Theocracy planned on Afghan-Tajik border: Analysts
KABUL: Political analysts claimed on Wednesday that some regional actors are trying to foment trouble in areas along the Afghanistan-Tajikistan border and install a theocracy there.
The government of Tajikistan launched a clean-up operation after an intelligence official was shot dead by an armed opposition group in the Khariq area. Several border policemen and rebels were killed in the operation.
Tajik officials claimed the rebels, escaping the operation, sneaked into the Badakhshan province of Afghanistan.
Abdul Maroof Rasikh, the governor’s spokesman, said ago that the Interior Ministry had recently ordered security forces to take stern steps to stem illegal border crossings and maintain security along the frontier. He confirmed borders of the province with the neighbouring country had been temporarily sealed.
The Mahmood Tarzai Foundation invited political analysts and Wolesi Jirga members to a discussion on recent incidents in areas along the Afghan-Tajik border. They believed some groups were trying to create a theocratic government in the border areas.
Speaking on the occasion, parliamentarian Fauzia Kofi called Badakhshan a strategic province, sharing borders with China, Tajikistan and Pakistan. The legislator -- hailing from the province -- alleged efforts had long been underway to fuel unrest in Badakhshan.
“Some regional elements are trying to destabilise Badakhshan, where insecurity will have a direct impact on all northeastern provinces -- creating hurdles to cargo transit, closing key link roads, including NATO supply line, and a decline in commerce.”
Kofi said: “One unconfirmed report has it that certain political and religious forces are pondering over the creation of a new state in the border areas. But this proposition is still being studied politically.'' The influence of Islamists and criminal groups in the areas is another reason for the unrest, according to her.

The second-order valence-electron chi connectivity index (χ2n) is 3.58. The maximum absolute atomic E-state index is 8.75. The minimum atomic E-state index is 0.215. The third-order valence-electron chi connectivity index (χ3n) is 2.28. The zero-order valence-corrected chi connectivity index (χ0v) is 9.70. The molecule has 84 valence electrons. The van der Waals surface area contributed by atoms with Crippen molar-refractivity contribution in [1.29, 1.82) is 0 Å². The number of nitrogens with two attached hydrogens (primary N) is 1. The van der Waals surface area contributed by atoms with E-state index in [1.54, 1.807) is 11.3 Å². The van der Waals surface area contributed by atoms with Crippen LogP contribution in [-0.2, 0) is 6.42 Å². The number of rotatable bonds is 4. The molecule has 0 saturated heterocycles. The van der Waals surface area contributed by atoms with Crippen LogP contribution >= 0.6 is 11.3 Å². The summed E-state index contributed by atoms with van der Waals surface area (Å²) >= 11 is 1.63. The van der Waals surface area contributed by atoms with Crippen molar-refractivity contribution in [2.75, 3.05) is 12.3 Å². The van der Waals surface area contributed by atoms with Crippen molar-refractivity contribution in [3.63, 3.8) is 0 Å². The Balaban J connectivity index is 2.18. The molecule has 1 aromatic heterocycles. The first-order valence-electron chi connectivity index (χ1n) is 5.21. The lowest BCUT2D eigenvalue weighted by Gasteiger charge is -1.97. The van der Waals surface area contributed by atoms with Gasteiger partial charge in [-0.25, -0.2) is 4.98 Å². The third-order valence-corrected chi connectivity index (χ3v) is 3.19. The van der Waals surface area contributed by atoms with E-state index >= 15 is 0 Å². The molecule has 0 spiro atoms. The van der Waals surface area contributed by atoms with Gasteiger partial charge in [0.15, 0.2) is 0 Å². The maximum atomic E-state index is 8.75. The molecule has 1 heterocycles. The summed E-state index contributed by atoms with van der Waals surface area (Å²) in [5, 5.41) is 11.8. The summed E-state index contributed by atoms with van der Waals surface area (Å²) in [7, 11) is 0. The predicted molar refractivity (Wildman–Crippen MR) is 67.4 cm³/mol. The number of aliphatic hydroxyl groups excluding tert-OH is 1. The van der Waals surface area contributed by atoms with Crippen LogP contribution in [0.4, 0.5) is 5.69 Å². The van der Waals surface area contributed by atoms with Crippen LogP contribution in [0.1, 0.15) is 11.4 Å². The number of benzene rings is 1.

Political analyst, Syed Jilani Zwak, described Badakhshan as a key drug smuggling route to Central Asian countries, where the presence of criminal gangs could convert border areas between Afghanistan and Tajikistan into a Waziristan.
He viewed Badakhshan as the right place from where for the groups wanted to export insecurity to Central Asia. Zwak called for keeping a close eye on the groups that are reportedly trying to install a theocracy.
He asked the government to initiate stern action on the issue, warning that trouble on the border could add to Afghanistan’s vulnerability.
A defence expert, Javed Kohistani, alleged some groups were intent upon disturbing the security situation in Tajikistan. He said there was no doubt that regional spy networks, especially Pakistan’s ISI, was behind the current turmoil.--(PAN)
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